Jaipur, because of its proximity to the desert, devised traditional water harvesting systems for its survival. Tanks, lakes and baolis were part of an evolved water management system which remains relevant today even though with neglect such structures have gone into disuse.

Conceptualized as a Rajput capital, Jaipur was the new capital after the shift from Amber to the plains. It combined principles of Vaastu shastra and the grid iron pattern of street planning taken from Europeans.

Hussainabad ka talaab and the
concretized Ram Manohar Lohia
Park in Lucknow

In Lucknow it is the Gomti which played an important role in the city’s development, underlining the need to keep the diminishing river healthy today. The city was known for its confluence of cultures and traditions. It was also known for its gardens and orchards — some 22,000 hectares were recorded as being under orchards. There are pointers for present-day Lucknow in these details.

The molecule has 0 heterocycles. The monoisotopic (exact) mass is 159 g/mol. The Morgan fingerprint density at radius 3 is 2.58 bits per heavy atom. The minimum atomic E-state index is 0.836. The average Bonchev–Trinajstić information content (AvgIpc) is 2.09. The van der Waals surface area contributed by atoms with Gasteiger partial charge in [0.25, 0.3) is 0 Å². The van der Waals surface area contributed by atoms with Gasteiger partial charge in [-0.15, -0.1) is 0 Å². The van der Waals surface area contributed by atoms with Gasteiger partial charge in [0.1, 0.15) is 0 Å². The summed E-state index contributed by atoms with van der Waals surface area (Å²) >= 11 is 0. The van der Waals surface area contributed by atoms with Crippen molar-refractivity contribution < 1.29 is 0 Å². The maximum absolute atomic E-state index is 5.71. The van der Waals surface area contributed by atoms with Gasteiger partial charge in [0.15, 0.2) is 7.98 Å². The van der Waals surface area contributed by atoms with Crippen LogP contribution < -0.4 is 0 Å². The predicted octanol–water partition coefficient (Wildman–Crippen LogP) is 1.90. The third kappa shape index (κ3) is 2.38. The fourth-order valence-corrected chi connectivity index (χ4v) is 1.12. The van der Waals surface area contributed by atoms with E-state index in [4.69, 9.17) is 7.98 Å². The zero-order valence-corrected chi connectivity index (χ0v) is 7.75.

These and other moments of discovery abound in the maps as they juxtapose past and present in the search for effective urban solutions. The message being that there is much to take from the urbanization efforts of the past. 

The maps have been funded from various sources. The Delhi one was crowd-funded. Research grants and donations from philanthropies have seen them through. As may well be expected, post-Covid funders have been difficult to find. The Jaipur and Lucknow maps were funded by the Duas themselves.

Their circulation has been limited as is only to be expected from a small initiative with a paucity of resources. In purpose and spirit and the intricate connections they make, they are, however, a valuable contribution to rethinking Indian cities.